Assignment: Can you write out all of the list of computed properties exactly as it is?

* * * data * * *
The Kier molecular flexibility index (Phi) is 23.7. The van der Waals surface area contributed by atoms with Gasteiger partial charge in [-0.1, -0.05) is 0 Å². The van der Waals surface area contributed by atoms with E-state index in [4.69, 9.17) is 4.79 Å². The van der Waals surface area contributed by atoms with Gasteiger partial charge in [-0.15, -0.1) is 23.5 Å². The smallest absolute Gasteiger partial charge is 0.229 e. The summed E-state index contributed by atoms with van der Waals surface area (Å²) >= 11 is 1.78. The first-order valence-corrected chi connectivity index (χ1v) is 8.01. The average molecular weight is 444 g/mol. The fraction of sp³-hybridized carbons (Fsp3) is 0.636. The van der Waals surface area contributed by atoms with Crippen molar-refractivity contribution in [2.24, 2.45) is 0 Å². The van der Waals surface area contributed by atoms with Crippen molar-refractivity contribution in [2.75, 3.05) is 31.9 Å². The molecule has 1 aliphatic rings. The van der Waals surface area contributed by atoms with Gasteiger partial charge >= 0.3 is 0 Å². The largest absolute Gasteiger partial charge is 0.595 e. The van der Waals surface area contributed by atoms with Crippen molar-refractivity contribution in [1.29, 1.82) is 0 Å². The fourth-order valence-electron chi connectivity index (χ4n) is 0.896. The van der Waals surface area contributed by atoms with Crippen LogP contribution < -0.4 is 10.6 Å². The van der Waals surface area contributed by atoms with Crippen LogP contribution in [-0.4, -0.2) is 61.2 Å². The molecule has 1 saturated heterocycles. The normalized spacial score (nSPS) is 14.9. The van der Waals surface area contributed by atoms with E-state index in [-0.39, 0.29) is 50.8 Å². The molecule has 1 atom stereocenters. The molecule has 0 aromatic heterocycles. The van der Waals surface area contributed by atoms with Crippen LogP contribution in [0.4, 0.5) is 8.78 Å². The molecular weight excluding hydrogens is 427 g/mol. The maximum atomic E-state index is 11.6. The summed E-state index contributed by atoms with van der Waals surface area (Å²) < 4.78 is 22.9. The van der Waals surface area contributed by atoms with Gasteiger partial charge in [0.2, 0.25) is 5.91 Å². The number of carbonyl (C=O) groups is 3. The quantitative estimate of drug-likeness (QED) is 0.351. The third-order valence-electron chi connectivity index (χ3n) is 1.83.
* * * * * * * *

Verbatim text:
The Kier molecular flexibility index (Phi) is 23.7. The van der Waals surface area contributed by atoms with Gasteiger partial charge in [-0.1, -0.05) is 0 Å². The van der Waals surface area contributed by atoms with E-state index in [4.69, 9.17) is 4.79 Å². The van der Waals surface area contributed by atoms with Gasteiger partial charge in [-0.15, -0.1) is 23.5 Å². The smallest absolute Gasteiger partial charge is 0.229 e. The summed E-state index contributed by atoms with van der Waals surface area (Å²) >= 11 is 1.78. The first-order valence-corrected chi connectivity index (χ1v) is 8.01. The average molecular weight is 444 g/mol. The fraction of sp³-hybridized carbons (Fsp3) is 0.636. The van der Waals surface area contributed by atoms with Crippen molar-refractivity contribution in [2.24, 2.45) is 0 Å². The van der Waals surface area contributed by atoms with Crippen molar-refractivity contribution in [2.75, 3.05) is 31.9 Å². The molecule has 1 aliphatic rings. The van der Waals surface area contributed by atoms with Gasteiger partial charge >= 0.3 is 0 Å². The largest absolute Gasteiger partial charge is 0.595 e. The van der Waals surface area contributed by atoms with Crippen molar-refractivity contribution in [1.29, 1.82) is 0 Å². The fourth-order valence-electron chi connectivity index (χ4n) is 0.896. The van der Waals surface area contributed by atoms with Crippen LogP contribution < -0.4 is 10.6 Å². The van der Waals surface area contributed by atoms with Crippen LogP contribution in [-0.4, -0.2) is 61.2 Å². The molecule has 1 saturated heterocycles. The normalized spacial score (nSPS) is 14.9. The van der Waals surface area contributed by atoms with E-state index in [-0.39, 0.29) is 50.8 Å². The molecule has 1 atom stereocenters. The molecule has 0 aromatic heterocycles. The van der Waals surface area contributed by atoms with Crippen LogP contribution in [0.4, 0.5) is 8.78 Å². The molecular weight excluding hydrogens is 427 g/mol. The maximum atomic E-state index is 11.6. The summed E-state index contributed by atoms with van der Waals surface area (Å²) < 4.78 is 22.9. The van der Waals surface area contributed by atoms with Gasteiger partial charge in [0.2, 0.25) is 5.91 Å². The number of carbonyl (C=O) groups is 3. The quantitative estimate of drug-likeness (QED) is 0.351. The third-order valence-electron chi connectivity index (χ3n) is 1.83.